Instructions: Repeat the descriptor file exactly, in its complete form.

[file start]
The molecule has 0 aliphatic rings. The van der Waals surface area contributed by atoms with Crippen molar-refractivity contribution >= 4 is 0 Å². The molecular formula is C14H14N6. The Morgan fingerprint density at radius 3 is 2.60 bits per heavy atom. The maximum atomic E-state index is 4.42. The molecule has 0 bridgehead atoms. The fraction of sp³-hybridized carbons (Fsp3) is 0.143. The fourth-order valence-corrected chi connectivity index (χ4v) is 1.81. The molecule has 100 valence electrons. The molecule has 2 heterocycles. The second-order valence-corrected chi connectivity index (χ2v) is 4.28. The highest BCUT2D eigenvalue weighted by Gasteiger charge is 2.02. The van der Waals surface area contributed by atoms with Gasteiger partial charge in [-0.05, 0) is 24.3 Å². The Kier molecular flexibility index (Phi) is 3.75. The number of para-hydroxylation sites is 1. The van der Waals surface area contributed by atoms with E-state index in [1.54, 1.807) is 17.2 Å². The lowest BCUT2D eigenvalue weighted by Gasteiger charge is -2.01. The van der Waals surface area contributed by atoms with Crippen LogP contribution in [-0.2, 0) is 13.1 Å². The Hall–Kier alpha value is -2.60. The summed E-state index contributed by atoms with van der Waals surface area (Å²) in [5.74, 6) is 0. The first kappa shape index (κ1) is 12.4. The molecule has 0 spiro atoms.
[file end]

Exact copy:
The molecule has 0 aliphatic rings. The van der Waals surface area contributed by atoms with Crippen molar-refractivity contribution >= 4 is 0 Å². The molecular formula is C14H14N6. The Morgan fingerprint density at radius 3 is 2.60 bits per heavy atom. The maximum atomic E-state index is 4.42. The molecule has 0 bridgehead atoms. The fraction of sp³-hybridized carbons (Fsp3) is 0.143. The fourth-order valence-corrected chi connectivity index (χ4v) is 1.81. The molecule has 100 valence electrons. The molecule has 2 heterocycles. The second-order valence-corrected chi connectivity index (χ2v) is 4.28. The highest BCUT2D eigenvalue weighted by Gasteiger charge is 2.02. The van der Waals surface area contributed by atoms with Gasteiger partial charge in [-0.05, 0) is 24.3 Å². The Kier molecular flexibility index (Phi) is 3.75. The number of para-hydroxylation sites is 1. The van der Waals surface area contributed by atoms with E-state index in [1.54, 1.807) is 17.2 Å². The lowest BCUT2D eigenvalue weighted by Gasteiger charge is -2.01. The van der Waals surface area contributed by atoms with Crippen LogP contribution in [-0.2, 0) is 13.1 Å². The Hall–Kier alpha value is -2.60. The summed E-state index contributed by atoms with van der Waals surface area (Å²) in [5.74, 6) is 0. The first kappa shape index (κ1) is 12.4. The molecule has 0 spiro atoms.